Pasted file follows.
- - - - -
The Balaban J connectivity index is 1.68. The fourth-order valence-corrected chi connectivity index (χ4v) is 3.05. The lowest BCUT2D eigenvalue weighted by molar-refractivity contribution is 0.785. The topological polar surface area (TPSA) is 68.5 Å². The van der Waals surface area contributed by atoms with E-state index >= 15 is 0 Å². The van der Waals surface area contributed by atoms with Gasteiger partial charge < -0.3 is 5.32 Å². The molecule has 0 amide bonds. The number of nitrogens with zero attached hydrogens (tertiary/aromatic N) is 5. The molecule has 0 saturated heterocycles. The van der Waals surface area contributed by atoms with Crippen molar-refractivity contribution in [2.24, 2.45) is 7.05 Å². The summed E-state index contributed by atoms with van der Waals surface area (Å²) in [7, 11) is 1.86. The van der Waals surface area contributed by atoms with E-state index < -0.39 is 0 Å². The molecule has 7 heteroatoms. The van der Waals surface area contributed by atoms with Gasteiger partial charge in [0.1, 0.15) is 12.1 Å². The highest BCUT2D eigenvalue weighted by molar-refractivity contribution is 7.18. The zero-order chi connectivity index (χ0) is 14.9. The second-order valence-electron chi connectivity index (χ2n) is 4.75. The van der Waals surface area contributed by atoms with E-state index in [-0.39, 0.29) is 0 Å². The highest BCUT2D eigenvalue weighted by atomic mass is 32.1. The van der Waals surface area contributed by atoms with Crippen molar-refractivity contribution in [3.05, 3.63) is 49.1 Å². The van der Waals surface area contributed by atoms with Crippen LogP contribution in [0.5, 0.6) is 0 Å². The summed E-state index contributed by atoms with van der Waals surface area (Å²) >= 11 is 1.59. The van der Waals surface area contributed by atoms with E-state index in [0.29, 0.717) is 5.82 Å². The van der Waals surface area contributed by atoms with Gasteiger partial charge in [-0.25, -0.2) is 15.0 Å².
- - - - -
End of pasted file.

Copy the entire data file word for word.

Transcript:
The Balaban J connectivity index is 1.68. The fourth-order valence-corrected chi connectivity index (χ4v) is 3.05. The lowest BCUT2D eigenvalue weighted by molar-refractivity contribution is 0.785. The topological polar surface area (TPSA) is 68.5 Å². The van der Waals surface area contributed by atoms with E-state index >= 15 is 0 Å². The van der Waals surface area contributed by atoms with Gasteiger partial charge < -0.3 is 5.32 Å². The molecule has 0 amide bonds. The number of nitrogens with zero attached hydrogens (tertiary/aromatic N) is 5. The molecule has 0 saturated heterocycles. The van der Waals surface area contributed by atoms with Crippen molar-refractivity contribution in [2.24, 2.45) is 7.05 Å². The summed E-state index contributed by atoms with van der Waals surface area (Å²) in [7, 11) is 1.86. The van der Waals surface area contributed by atoms with E-state index < -0.39 is 0 Å². The molecule has 7 heteroatoms. The van der Waals surface area contributed by atoms with Gasteiger partial charge in [0.1, 0.15) is 12.1 Å². The highest BCUT2D eigenvalue weighted by molar-refractivity contribution is 7.18. The zero-order chi connectivity index (χ0) is 14.9. The second-order valence-electron chi connectivity index (χ2n) is 4.75. The van der Waals surface area contributed by atoms with E-state index in [-0.39, 0.29) is 0 Å². The highest BCUT2D eigenvalue weighted by atomic mass is 32.1. The van der Waals surface area contributed by atoms with Crippen molar-refractivity contribution in [3.05, 3.63) is 49.1 Å². The van der Waals surface area contributed by atoms with Crippen LogP contribution in [0.5, 0.6) is 0 Å². The summed E-state index contributed by atoms with van der Waals surface area (Å²) >= 11 is 1.59. The van der Waals surface area contributed by atoms with E-state index in [0.29, 0.717) is 5.82 Å². The van der Waals surface area contributed by atoms with Gasteiger partial charge in [-0.25, -0.2) is 15.0 Å².